The Fraser Valley Real Estate Board (FVREB) processed 1,281 sales in June, down 5.8 per cent compared to May and a 43 per cent plunge compared to June of last year.
“In just two months our market overall has shifted into balance, mainly due to a softening of demand for single-family detached homes,” said FVREB president Sandra Benz, who noted the effect of rising mortgage rates.
Fraser Valley detached house price dropped 3.5 per cent, or $57,855, month-to-month to a June benchmark of $1,653, 000 reports the Fraser Valley Real Estate Board.
The Bank of Canada, which has increased its trend-setting interest rate 75 basis points since March, is expected to jack the rate from 50 to 75 basis points on July 6 to fight inflation.
This will trigger a further decline in home sales and prices, according to TD Bank. In a June 30 report, TD forecast that B.C. will see among the sharpest corrections, with average home prices falling by 8.1 per cent into 2023.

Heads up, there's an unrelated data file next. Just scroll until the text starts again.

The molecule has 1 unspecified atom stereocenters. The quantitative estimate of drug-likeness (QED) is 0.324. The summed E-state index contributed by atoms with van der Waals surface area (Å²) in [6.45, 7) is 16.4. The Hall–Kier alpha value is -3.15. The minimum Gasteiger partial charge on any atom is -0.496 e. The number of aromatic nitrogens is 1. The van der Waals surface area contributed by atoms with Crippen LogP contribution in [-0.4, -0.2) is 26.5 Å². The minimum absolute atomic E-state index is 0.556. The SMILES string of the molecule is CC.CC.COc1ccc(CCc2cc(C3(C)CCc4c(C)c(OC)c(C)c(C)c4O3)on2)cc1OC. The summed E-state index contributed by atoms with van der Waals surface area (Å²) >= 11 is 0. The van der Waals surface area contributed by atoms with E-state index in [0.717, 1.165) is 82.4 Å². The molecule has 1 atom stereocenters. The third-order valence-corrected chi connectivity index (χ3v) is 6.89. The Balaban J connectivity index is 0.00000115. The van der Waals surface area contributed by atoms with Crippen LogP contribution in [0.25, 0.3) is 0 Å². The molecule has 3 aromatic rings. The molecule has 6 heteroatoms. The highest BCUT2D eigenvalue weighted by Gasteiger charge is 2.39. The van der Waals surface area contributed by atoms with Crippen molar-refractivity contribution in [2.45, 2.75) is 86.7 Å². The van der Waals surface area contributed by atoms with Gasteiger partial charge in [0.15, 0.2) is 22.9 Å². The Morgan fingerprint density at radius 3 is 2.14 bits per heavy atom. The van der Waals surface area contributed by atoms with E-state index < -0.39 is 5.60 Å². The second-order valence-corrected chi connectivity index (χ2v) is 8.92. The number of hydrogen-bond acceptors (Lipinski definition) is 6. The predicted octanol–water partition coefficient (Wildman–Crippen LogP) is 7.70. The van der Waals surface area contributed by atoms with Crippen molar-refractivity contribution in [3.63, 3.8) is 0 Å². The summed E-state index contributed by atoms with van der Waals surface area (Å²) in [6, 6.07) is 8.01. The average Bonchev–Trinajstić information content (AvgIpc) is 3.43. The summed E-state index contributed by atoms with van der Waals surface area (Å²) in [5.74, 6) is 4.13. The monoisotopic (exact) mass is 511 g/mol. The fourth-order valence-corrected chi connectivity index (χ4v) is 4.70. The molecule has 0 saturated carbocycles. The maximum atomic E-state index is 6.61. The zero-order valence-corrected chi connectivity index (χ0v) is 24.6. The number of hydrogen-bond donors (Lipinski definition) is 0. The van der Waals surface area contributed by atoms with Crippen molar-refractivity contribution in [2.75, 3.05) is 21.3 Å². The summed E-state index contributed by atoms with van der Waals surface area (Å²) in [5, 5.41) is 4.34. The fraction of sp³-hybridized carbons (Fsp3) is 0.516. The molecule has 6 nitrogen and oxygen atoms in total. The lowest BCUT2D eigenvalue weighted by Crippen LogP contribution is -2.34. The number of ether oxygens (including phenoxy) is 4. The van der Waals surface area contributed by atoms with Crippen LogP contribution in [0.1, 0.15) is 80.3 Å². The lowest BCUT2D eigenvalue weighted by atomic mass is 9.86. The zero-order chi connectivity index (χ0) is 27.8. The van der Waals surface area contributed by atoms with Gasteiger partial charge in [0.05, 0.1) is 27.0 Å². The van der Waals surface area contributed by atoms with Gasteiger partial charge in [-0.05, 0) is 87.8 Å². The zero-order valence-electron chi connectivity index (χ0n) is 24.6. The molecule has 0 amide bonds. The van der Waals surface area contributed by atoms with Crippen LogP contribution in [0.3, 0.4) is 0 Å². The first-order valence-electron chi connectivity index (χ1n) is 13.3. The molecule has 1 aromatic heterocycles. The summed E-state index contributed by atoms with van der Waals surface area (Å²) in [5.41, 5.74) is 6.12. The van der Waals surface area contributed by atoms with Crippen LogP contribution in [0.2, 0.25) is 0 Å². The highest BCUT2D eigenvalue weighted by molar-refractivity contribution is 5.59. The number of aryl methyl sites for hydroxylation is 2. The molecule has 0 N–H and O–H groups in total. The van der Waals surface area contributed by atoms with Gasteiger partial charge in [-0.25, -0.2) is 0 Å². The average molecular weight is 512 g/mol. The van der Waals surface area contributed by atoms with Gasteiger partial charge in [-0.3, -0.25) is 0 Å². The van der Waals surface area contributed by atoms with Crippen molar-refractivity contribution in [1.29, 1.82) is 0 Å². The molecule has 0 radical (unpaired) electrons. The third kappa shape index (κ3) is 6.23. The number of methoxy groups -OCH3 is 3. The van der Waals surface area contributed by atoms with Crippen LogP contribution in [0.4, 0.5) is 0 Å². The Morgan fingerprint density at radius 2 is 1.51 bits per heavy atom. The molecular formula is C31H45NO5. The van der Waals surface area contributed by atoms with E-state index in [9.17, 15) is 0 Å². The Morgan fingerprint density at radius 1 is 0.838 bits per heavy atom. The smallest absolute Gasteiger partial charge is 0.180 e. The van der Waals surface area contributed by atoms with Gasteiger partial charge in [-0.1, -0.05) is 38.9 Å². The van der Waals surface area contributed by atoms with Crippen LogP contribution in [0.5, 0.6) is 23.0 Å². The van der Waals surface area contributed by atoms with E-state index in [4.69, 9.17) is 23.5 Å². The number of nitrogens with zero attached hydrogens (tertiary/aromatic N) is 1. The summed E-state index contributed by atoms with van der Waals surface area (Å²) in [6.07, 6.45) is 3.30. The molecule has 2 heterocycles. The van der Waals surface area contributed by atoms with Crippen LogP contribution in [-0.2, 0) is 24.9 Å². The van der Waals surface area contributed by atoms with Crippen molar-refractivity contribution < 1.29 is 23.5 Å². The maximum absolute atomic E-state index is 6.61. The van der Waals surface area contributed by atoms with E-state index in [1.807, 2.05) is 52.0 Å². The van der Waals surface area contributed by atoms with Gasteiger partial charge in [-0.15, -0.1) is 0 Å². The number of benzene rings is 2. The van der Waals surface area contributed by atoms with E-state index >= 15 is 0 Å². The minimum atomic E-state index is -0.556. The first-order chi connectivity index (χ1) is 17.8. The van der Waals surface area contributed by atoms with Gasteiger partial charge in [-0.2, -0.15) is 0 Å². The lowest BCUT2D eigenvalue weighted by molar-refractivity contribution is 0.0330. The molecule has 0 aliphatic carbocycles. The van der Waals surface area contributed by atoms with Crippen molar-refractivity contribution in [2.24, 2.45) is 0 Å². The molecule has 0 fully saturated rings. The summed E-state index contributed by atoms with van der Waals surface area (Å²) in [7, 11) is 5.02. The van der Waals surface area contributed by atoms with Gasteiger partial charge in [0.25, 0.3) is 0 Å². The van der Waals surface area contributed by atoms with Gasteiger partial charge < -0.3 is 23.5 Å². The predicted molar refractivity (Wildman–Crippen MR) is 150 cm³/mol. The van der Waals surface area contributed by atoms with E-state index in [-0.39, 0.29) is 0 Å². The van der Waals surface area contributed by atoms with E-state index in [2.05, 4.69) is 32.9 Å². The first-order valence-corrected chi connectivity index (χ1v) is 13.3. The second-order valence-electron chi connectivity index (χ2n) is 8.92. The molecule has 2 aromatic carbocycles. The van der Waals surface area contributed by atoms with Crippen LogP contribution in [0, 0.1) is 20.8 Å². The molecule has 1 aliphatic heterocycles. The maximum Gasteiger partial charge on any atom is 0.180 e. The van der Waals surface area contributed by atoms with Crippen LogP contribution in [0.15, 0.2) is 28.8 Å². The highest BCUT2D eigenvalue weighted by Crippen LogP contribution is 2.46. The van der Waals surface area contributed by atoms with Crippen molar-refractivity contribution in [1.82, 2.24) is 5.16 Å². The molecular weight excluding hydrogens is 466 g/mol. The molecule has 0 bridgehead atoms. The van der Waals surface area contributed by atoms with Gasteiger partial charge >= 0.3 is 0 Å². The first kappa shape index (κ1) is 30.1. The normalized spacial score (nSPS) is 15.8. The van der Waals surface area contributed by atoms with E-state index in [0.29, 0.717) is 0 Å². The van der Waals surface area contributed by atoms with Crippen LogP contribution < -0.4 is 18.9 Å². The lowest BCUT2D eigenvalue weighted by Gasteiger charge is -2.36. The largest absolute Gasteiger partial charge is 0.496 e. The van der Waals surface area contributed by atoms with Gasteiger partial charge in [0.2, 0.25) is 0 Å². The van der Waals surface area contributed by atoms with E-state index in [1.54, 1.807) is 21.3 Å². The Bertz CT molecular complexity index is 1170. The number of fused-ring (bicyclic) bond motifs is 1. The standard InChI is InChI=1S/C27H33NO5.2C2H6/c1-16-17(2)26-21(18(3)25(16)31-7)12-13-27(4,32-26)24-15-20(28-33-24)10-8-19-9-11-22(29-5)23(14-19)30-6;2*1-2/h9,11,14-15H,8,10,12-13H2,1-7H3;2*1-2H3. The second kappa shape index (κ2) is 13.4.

The price drops and increased supply should be welcome by homebuyers, according to real estate agents.
“In most areas of Metro Vancouver and especially at higher price points, it is a buyer’s market now,” said Kevin Skipworth, managing partner with Dexter Associates Real Estate in Vancouver.
He pointed to the city of Vancouver strata sector as especially enticing due to increased supply and falling prices. The benchmark price of a townhouse in the city dropped nearly 2 per cent in June from a month earlier and condo prices fell 2.3 per cent month-to-month, with the biggest decline in the trendy West Side.
“Vancouver’s West Side has seen townhouses and condos go up to five-month’s supply from three months last year,” Skipworth said. “What a switch and an opportunity compared to a year ago. Buyers, your time is now.”